The G2215-90 is part of Gretsch's Streamliner line of affordable electric guitars. And as the name implies, cosmetic appointments are streamlined, which is a departure from the usual flamboyant styles of Gretsch guitars.

Thankfully, its hardware is not streamlined, rather it has a special pickup combination - a Broad'Tron (FilterTron style) humbucker at the bridge and a P-90 soapbar in the neck position. The bridge pickup is meant to provide the distinct high-end zing expected from Gretsch, while the neck pickup offers a fat and growling contrast. The pickups are mounted on a nato body that follows Gretsch' Jet Club singlecutaway shape.

The neck is also crafted from nato and bolted on to the body. It has a thin U profile and features a 22-fret fingerboard. While the shape is a bit different, it is comfortable and easy on the hands.

Wrapping up its features is a compensated wrap-around bridge with ridges that help intonation.

Note that the trebly tone of Gretsch is not for everyone, but it can be versatile with the help of tone and EQ adjustments.

The Gretsch G2215-P90 is a great sounding guitar for anyone who wants to try and experiment with non-conventional pickup configurations.

Specifications

  • Body: Nato
  • Finish: Mint Metallic, Single Barrel Stain, Sahara Metallic
  • Bridge: Anchored Compensated Wrap-around
  • Pickups: (FP) Broad'Tron Filtertron Bridge, P-90 Soap Bar Neck
  • Neck: Nato
  • Scale Length: 24.75”
  • Fingerboard: Laurel
  • Fingerboard Radius: 12”
  • Frets: 22 Medium Jumbo
  • Nut Width: 1.6875”
  • Controls: 1 x Volume, 1 x Tone
  • Pickup Selector: 3-way Toggle Switch

Hands On Highlights

Website Source *Rating Value
YouTube Guitarist 90/100
Guitar World Dave Burrluck 90/100
MusicRadar Editor 90/100
*Displayed values are prior to the Gearank Algorithm's adjustments it makes when evaluating the source.

Things to Consider When Buying a Solidbody Electric Guitar

Pickup Configuration

Much of how an electric guitar sounds like is dictated by the type of pickups used. The most common pickups you'll find on electric guitars are Humbucking (double coil) and Single Coil pickups. Single Coil pickups tend to emphasize the upper frequencies, while Humbuckers have a rounder tone with more of the low-end. In addition to their expected characteristics, the position of the pickups and the way they are combined also affect the resulting sound. FilterTron is another popular pickup type that is available in this price range, it is a staple pickup of Gretsch guitars and is a big part of their sound, which is described as a cross between a singlecoil and humbucker pickup. Shape and size-wise, filtertrons are similar to humbuckers, but they have different dimensions. The P-90 pickup is a singlecoil pickup developed by Gibson that usually comes in the same shape and size as humbuckers. It continues to gain traction in the market because of its distinct grit and growl.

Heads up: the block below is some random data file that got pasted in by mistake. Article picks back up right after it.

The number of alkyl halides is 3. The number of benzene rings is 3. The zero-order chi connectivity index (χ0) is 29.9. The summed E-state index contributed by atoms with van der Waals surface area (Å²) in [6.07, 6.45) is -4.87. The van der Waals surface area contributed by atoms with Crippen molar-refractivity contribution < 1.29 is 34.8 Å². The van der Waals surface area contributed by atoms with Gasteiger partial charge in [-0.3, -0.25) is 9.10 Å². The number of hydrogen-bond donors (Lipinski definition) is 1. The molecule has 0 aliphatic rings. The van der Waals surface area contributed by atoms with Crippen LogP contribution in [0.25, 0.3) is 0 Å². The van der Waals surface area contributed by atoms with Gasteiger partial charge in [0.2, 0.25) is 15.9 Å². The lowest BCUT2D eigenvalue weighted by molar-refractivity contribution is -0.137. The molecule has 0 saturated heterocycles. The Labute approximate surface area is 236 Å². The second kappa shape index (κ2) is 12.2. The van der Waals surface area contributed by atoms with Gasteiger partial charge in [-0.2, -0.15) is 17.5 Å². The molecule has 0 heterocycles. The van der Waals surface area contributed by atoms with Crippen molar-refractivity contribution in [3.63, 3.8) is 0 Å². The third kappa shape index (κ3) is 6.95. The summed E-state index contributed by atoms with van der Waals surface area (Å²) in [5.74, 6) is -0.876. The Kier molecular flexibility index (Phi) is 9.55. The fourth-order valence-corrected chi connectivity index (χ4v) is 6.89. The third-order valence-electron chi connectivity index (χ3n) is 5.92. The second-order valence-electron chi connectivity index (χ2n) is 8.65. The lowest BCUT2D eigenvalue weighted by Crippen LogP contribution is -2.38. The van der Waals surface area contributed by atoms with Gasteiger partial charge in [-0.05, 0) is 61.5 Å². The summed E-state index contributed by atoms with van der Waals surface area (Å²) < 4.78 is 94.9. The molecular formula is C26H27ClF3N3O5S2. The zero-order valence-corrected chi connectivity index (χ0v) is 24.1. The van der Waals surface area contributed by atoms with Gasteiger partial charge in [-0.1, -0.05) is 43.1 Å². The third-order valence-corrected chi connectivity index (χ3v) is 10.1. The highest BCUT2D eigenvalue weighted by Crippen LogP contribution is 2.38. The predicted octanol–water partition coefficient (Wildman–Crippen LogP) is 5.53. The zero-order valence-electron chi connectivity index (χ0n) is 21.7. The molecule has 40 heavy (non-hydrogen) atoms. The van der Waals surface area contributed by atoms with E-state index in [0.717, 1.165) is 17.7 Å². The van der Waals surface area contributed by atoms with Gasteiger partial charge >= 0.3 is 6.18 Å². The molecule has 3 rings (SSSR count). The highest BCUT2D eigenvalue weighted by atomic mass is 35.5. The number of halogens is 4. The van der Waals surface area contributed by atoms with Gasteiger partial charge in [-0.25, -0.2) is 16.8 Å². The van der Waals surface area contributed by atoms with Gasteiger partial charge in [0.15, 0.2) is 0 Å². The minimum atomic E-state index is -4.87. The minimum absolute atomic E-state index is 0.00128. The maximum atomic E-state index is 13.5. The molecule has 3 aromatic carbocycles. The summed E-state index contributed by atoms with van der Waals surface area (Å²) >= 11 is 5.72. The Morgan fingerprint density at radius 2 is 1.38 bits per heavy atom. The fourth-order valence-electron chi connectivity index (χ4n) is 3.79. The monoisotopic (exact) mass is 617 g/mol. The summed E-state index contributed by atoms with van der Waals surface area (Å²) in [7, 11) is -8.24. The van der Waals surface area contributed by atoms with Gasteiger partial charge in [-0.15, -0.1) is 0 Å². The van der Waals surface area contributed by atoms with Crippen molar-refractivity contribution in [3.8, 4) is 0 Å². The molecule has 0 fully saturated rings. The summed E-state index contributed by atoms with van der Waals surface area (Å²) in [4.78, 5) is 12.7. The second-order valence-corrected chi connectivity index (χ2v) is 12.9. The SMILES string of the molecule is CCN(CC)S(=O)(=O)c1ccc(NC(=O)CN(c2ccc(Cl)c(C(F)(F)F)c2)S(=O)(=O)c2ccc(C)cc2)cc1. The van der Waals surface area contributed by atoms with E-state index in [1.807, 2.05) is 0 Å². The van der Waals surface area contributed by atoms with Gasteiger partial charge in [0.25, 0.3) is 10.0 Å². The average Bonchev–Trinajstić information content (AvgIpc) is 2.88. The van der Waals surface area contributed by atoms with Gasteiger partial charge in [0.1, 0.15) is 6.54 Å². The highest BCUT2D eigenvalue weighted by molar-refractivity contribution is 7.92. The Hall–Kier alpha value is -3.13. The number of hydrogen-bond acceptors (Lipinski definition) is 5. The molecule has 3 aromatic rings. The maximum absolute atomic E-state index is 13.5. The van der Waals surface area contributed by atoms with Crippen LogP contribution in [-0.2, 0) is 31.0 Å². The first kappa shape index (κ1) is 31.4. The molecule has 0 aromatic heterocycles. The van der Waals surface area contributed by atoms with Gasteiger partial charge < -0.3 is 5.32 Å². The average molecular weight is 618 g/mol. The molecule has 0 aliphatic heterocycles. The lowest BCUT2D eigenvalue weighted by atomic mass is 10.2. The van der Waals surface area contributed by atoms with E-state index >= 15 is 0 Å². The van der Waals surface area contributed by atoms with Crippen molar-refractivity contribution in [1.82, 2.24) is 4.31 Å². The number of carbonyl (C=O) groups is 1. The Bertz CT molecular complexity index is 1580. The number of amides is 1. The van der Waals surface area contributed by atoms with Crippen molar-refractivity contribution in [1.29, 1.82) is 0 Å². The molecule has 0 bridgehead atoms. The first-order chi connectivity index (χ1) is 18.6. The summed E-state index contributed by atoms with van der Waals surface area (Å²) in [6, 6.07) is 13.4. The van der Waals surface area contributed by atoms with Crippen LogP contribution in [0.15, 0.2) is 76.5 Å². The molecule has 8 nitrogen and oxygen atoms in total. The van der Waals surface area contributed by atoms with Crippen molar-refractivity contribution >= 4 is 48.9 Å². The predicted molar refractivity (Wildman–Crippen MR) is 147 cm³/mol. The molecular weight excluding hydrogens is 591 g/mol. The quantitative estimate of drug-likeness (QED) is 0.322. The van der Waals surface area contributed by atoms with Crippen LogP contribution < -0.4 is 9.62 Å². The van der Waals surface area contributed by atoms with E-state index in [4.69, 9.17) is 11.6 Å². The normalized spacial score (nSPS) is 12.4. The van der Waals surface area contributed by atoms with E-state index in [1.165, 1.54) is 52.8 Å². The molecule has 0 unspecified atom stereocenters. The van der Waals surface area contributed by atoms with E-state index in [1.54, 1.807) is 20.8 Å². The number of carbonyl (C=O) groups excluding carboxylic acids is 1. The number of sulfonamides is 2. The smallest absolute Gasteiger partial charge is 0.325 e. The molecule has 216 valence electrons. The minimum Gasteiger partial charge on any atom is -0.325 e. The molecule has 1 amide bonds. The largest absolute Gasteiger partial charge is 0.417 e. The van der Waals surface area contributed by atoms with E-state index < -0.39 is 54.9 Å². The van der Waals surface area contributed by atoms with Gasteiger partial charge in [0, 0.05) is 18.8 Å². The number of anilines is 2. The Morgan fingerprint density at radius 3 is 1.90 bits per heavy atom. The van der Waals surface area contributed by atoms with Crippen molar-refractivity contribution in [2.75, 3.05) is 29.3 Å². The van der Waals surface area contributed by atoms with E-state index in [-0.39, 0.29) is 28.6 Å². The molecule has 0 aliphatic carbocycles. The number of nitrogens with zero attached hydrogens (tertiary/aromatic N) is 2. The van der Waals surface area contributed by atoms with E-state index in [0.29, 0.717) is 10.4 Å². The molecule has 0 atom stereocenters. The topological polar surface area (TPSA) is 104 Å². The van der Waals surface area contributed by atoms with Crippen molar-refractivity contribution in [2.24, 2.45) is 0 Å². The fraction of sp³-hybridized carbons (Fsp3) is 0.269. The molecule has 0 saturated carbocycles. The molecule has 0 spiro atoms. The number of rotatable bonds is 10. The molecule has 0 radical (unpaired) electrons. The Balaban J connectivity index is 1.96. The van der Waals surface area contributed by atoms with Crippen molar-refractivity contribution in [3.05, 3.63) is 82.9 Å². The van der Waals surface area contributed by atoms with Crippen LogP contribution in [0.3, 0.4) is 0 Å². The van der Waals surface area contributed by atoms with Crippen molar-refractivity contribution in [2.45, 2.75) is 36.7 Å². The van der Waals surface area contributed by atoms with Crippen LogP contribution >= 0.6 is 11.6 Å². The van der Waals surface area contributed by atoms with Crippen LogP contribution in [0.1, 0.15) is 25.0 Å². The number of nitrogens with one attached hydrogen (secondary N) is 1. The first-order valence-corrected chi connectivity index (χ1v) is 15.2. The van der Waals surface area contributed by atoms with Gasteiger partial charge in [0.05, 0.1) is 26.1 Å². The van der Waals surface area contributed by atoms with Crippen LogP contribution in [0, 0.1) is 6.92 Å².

There are a few more pickup variations, but we've left them out because they are not as popular in this price range. If you're not sure which one to get, you can look at the configuration used by your favorite guitarists.

Here are some pickup configurations that can be found in the sub $500 price range:

  • SSS - Guitars with three single coils, as seen on traditional Stratocasters.
  • SS - Guitars with two single coils, as seen on Telecasters.
  • HH - Guitars with two humbuckers as seen on Les Pauls, SGs, Super Strats, Flying Vs, and more...
  • FF - Guitars with two Filter’Trons, most commonly found on Gretsch guitars but can also be found on some Fender guitars - you can learn more in this article by James M Brill for Reverb.
  • HSS - Guitars with two single-coils and a humbucker in the bridge position, as seen on some modern Stratocasters and Superstrats.
  • HSH - Guitars with two humbuckers for the bridge and neck position, and a single coil for the middle position, as seen on Super Strats and Custom Les Pauls.
  • PP - Guitars with two P-90s for the bridge and neck position, can be usually seen on some SGs, and Les Pauls.
  • HP - Guitars with a Humbucker for the bridge and P90 for the neck position, this usually seen in custom models, but some manufacturers like G&L have incorporated this in affordable mass produced models.
  • FP - Guitars with a FilterTron for the bridge and P90 for the neck position, this usually seen in custom models, and are sometimes used by Gretsch in their entry-level to mid-tier models.

In addition to the above configurations, technology has made it possible for humbuckers to sound like single coil pickups via "coil tapping", allowing for flexible tone options that were not possible with older guitars.

Playability

This is where the neck specifications come into play - which when neglected can result to unpleasant playing experience for both students and advanced players. We've listed the four most important specs to consider below, along with a quick overview of how they affect playability.
  • Scale Length - the distance where-in the strings are stretched, from the nut to the bridge saddle. Physics dictate that the longer the scale length is, the more tension is required to get strings in tune. This is the reason why some players prefer the "slack" feel of a Les Paul with its 24.75" scale length, while others want the biting attack of the tighter strings on a 25.5" Scale Length Telecaster.